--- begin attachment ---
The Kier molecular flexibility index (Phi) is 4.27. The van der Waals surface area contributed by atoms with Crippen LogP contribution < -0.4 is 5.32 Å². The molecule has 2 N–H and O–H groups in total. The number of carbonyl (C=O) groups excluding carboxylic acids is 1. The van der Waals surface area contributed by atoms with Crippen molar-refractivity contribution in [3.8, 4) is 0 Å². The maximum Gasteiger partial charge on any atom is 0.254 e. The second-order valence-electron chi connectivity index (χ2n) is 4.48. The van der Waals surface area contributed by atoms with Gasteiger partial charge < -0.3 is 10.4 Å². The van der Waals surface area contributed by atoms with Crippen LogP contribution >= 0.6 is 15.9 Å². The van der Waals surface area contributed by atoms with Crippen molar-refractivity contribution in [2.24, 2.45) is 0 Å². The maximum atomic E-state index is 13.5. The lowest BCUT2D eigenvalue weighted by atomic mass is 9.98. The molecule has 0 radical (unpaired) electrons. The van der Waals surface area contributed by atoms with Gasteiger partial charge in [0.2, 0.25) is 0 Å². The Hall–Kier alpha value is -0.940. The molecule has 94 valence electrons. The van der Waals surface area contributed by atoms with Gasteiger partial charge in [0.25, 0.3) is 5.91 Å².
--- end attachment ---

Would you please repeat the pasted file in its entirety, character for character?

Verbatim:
The Kier molecular flexibility index (Phi) is 4.27. The van der Waals surface area contributed by atoms with Crippen LogP contribution < -0.4 is 5.32 Å². The molecule has 2 N–H and O–H groups in total. The number of carbonyl (C=O) groups excluding carboxylic acids is 1. The van der Waals surface area contributed by atoms with Crippen molar-refractivity contribution in [3.8, 4) is 0 Å². The maximum Gasteiger partial charge on any atom is 0.254 e. The second-order valence-electron chi connectivity index (χ2n) is 4.48. The van der Waals surface area contributed by atoms with Gasteiger partial charge < -0.3 is 10.4 Å². The van der Waals surface area contributed by atoms with Crippen LogP contribution >= 0.6 is 15.9 Å². The van der Waals surface area contributed by atoms with Crippen molar-refractivity contribution in [2.24, 2.45) is 0 Å². The maximum atomic E-state index is 13.5. The lowest BCUT2D eigenvalue weighted by atomic mass is 9.98. The molecule has 0 radical (unpaired) electrons. The van der Waals surface area contributed by atoms with Gasteiger partial charge in [0.2, 0.25) is 0 Å². The Hall–Kier alpha value is -0.940. The molecule has 94 valence electrons. The van der Waals surface area contributed by atoms with Gasteiger partial charge in [0.25, 0.3) is 5.91 Å².